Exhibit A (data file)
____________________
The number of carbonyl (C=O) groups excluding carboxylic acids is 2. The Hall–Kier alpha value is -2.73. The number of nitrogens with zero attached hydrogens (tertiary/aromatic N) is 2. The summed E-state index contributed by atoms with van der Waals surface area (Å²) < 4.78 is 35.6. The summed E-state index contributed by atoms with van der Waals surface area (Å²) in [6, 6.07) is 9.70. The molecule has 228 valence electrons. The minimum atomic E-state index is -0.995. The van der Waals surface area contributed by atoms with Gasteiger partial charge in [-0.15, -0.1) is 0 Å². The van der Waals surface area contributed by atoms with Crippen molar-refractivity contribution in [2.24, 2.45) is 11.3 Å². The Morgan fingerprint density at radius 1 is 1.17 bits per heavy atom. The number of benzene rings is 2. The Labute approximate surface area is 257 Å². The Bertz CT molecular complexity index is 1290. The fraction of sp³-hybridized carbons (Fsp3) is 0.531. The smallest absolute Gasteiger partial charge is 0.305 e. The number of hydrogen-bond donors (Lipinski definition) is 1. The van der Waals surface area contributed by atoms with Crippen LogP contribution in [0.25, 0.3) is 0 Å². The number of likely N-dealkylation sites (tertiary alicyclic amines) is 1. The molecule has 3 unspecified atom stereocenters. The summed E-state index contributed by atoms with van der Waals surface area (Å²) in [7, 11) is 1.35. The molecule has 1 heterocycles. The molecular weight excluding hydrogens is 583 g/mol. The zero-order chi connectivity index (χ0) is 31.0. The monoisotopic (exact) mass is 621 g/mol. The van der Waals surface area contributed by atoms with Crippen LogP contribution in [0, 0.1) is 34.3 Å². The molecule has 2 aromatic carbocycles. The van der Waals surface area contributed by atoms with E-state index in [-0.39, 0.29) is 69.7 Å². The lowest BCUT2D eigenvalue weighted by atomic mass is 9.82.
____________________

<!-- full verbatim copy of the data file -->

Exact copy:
The number of carbonyl (C=O) groups excluding carboxylic acids is 2. The Hall–Kier alpha value is -2.73. The number of nitrogens with zero attached hydrogens (tertiary/aromatic N) is 2. The summed E-state index contributed by atoms with van der Waals surface area (Å²) < 4.78 is 35.6. The summed E-state index contributed by atoms with van der Waals surface area (Å²) in [6, 6.07) is 9.70. The molecule has 228 valence electrons. The minimum atomic E-state index is -0.995. The van der Waals surface area contributed by atoms with Gasteiger partial charge in [-0.15, -0.1) is 0 Å². The van der Waals surface area contributed by atoms with Crippen molar-refractivity contribution in [2.24, 2.45) is 11.3 Å². The Morgan fingerprint density at radius 1 is 1.17 bits per heavy atom. The number of benzene rings is 2. The Labute approximate surface area is 257 Å². The Bertz CT molecular complexity index is 1290. The fraction of sp³-hybridized carbons (Fsp3) is 0.531. The smallest absolute Gasteiger partial charge is 0.305 e. The number of hydrogen-bond donors (Lipinski definition) is 1. The van der Waals surface area contributed by atoms with Crippen LogP contribution in [0.25, 0.3) is 0 Å². The number of likely N-dealkylation sites (tertiary alicyclic amines) is 1. The molecule has 3 unspecified atom stereocenters. The summed E-state index contributed by atoms with van der Waals surface area (Å²) in [7, 11) is 1.35. The molecule has 1 heterocycles. The molecular weight excluding hydrogens is 583 g/mol. The zero-order chi connectivity index (χ0) is 31.0. The monoisotopic (exact) mass is 621 g/mol. The van der Waals surface area contributed by atoms with Crippen LogP contribution in [0, 0.1) is 34.3 Å². The molecule has 2 aromatic carbocycles. The van der Waals surface area contributed by atoms with E-state index in [-0.39, 0.29) is 69.7 Å². The lowest BCUT2D eigenvalue weighted by atomic mass is 9.82.